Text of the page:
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Am J Hum Genet DOI:10.1016/j.ajhg.2014.02.006

An excess of risk-increasing low-frequency variants can be a signal of polygenic inheritance in complex diseases.

Publication TypeJournal Article
Year of Publication2014
AuthorsChan, Y, Lim, ET, Sandholm, N, Wang, SR, McKnight, AJayne, Ripke, S, Daly, MJ, Neale, BM, Salem, RM, Hirschhorn, JN
Corporate AuthorsDIAGRAM consortium, GENIE Consortium, GIANT Consortium, IIBDGC Consortium, PGC Consortium
JournalAm J Hum Genet
Volume94
Issue3
Pages437-52
Date Published2014 Mar 06
ISSN1537-6605
KeywordsAlbuminuria, Colitis, Ulcerative, Crohn Disease, Diabetes Mellitus, Type 2, Diabetic Nephropathies, Genetic Variation, Genome-Wide Association Study, Humans, Kidney Failure, Chronic, Mental Disorders, Models, Statistical, Multifactorial Inheritance, Obesity, Odds Ratio, Phenotype, Risk
Abstract

In most complex diseases, much of the heritability remains unaccounted for by common variants. It has been postulated that lower-frequency variants contribute to the remaining heritability. Here, we describe a method to test for polygenic inheritance from lower-frequency variants by using GWAS summary association statistics. We explored scenarios with many causal low-frequency variants and showed that there is more power to detect risk variants than to detect protective variants, resulting in an increase in the ratio of detected risk to protective variants (R/P ratio). Such an excess can also occur if risk variants are present and kept at lower frequencies because of negative selection. The R/P ratio can be falsely elevated because of reasons unrelated to polygenic inheritance, such as uneven sample sizes or asymmetric population stratification, so precautions to correct for these confounders are essential. We tested our method on published GWAS results and observed a strong signal in some diseases (schizophrenia and type 2 diabetes) but not others. We also explored the shared genetic component in overlapping phenotypes related to inflammatory bowel disease (Crohn disease [CD] and ulcerative colitis [UC]) and diabetic nephropathy (macroalbuminuria and end-stage renal disease [ESRD]). Although the signal was still present when both CD and UC were jointly analyzed, the signal was lost when macroalbuminuria and ESRD were jointly analyzed, suggesting that these phenotypes should best be studied separately. Thus, our method may also help guide the design of future genetic studies of various traits and diseases.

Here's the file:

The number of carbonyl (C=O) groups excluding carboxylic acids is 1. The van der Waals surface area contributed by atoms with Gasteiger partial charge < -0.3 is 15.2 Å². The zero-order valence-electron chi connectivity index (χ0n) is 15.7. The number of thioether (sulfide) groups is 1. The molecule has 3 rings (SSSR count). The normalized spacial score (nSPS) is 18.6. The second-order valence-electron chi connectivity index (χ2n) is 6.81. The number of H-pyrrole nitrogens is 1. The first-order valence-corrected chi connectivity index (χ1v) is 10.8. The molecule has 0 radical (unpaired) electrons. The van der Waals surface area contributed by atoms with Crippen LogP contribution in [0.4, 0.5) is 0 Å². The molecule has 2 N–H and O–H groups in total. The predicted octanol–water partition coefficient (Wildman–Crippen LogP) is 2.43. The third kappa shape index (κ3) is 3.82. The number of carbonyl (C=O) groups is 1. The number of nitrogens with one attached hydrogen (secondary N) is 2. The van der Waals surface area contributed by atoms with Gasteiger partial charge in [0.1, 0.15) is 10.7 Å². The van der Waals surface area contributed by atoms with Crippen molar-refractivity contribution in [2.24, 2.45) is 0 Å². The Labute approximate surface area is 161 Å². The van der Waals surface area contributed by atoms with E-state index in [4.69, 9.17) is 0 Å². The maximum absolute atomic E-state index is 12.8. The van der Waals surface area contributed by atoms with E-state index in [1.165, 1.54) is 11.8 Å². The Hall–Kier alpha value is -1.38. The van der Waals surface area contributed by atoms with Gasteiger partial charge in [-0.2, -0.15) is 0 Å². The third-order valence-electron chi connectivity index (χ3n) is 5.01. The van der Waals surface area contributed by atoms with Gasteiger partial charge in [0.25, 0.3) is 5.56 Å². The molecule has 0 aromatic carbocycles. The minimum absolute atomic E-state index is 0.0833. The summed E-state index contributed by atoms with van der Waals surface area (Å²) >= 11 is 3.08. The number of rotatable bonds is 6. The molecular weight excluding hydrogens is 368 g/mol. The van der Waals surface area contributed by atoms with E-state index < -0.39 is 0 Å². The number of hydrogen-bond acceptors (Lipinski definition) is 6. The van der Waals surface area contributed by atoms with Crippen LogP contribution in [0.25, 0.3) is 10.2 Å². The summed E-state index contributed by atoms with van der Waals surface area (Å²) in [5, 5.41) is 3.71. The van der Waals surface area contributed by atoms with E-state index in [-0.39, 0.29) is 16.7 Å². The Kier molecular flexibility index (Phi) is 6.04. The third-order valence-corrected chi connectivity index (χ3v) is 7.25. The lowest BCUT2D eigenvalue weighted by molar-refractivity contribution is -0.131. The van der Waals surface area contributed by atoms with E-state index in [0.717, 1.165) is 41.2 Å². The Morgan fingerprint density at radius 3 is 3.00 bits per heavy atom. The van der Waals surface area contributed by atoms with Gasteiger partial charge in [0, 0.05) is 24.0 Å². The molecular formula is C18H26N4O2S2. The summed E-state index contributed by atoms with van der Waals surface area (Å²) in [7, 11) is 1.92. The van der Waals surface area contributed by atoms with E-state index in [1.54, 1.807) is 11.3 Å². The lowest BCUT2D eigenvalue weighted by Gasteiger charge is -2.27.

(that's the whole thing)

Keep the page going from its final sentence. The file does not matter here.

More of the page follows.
URLhttp://linkinghub.elsevier.com/retrieve/pii/S0002-9297(14)00064-0
DOI10.1016/j.ajhg.2014.02.006
Pubmed

http://www.ncbi.nlm.nih.gov/pubmed/24607388?dopt=Abstract

Alternate JournalAm. J. Hum. Genet.
PubMed ID24607388
PubMed Central IDPMC3951950
Grant ListR01 DK075787 / DK / NIDDK NIH HHS / United States
R01 DK081923 / DK / NIDDK NIH HHS / United States
R01DK075787 / DK / NIDDK NIH HHS / United States
R01DK081923 / DK / NIDDK NIH HHS / United States